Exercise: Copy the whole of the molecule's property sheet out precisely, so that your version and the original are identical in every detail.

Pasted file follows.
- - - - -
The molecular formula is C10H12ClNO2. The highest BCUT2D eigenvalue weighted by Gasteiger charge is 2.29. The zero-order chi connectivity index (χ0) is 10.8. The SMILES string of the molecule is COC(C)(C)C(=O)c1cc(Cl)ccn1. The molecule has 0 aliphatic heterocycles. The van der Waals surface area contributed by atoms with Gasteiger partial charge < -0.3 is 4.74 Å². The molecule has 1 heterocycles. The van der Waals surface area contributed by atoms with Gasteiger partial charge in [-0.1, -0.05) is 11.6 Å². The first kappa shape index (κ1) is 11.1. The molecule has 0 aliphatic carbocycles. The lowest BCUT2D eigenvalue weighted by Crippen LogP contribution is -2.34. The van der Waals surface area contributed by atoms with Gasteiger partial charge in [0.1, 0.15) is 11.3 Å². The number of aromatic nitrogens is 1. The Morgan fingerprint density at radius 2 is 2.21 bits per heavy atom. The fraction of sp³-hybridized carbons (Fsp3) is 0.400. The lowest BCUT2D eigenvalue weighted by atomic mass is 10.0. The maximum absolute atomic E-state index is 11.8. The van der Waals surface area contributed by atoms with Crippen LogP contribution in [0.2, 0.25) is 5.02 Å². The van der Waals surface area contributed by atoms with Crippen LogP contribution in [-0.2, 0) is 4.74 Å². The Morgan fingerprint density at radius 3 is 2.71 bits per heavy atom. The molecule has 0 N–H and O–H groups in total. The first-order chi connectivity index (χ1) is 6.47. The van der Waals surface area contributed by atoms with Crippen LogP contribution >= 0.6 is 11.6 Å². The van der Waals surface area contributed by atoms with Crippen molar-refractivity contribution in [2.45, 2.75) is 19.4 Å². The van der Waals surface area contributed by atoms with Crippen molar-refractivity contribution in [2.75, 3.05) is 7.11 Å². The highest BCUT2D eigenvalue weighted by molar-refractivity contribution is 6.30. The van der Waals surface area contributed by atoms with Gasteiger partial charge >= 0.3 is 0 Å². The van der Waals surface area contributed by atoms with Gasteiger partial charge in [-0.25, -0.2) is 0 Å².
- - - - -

The molecular formula is C10H12ClNO2. The highest BCUT2D eigenvalue weighted by Gasteiger charge is 2.29. The zero-order chi connectivity index (χ0) is 10.8. The SMILES string of the molecule is COC(C)(C)C(=O)c1cc(Cl)ccn1. The molecule has 0 aliphatic heterocycles. The van der Waals surface area contributed by atoms with Gasteiger partial charge < -0.3 is 4.74 Å². The molecule has 1 heterocycles. The van der Waals surface area contributed by atoms with Gasteiger partial charge in [-0.1, -0.05) is 11.6 Å². The first kappa shape index (κ1) is 11.1. The molecule has 0 aliphatic carbocycles. The lowest BCUT2D eigenvalue weighted by Crippen LogP contribution is -2.34. The van der Waals surface area contributed by atoms with Gasteiger partial charge in [0.1, 0.15) is 11.3 Å². The number of aromatic nitrogens is 1. The Morgan fingerprint density at radius 2 is 2.21 bits per heavy atom. The fraction of sp³-hybridized carbons (Fsp3) is 0.400. The lowest BCUT2D eigenvalue weighted by atomic mass is 10.0. The maximum absolute atomic E-state index is 11.8. The van der Waals surface area contributed by atoms with Crippen LogP contribution in [0.2, 0.25) is 5.02 Å². The van der Waals surface area contributed by atoms with Crippen LogP contribution in [-0.2, 0) is 4.74 Å². The Morgan fingerprint density at radius 3 is 2.71 bits per heavy atom. The molecule has 0 N–H and O–H groups in total. The first-order chi connectivity index (χ1) is 6.47. The van der Waals surface area contributed by atoms with Crippen LogP contribution >= 0.6 is 11.6 Å². The van der Waals surface area contributed by atoms with Crippen molar-refractivity contribution in [2.45, 2.75) is 19.4 Å². The van der Waals surface area contributed by atoms with Crippen molar-refractivity contribution in [2.75, 3.05) is 7.11 Å². The highest BCUT2D eigenvalue weighted by molar-refractivity contribution is 6.30. The van der Waals surface area contributed by atoms with Gasteiger partial charge >= 0.3 is 0 Å². The van der Waals surface area contributed by atoms with Gasteiger partial charge in [-0.25, -0.2) is 0 Å².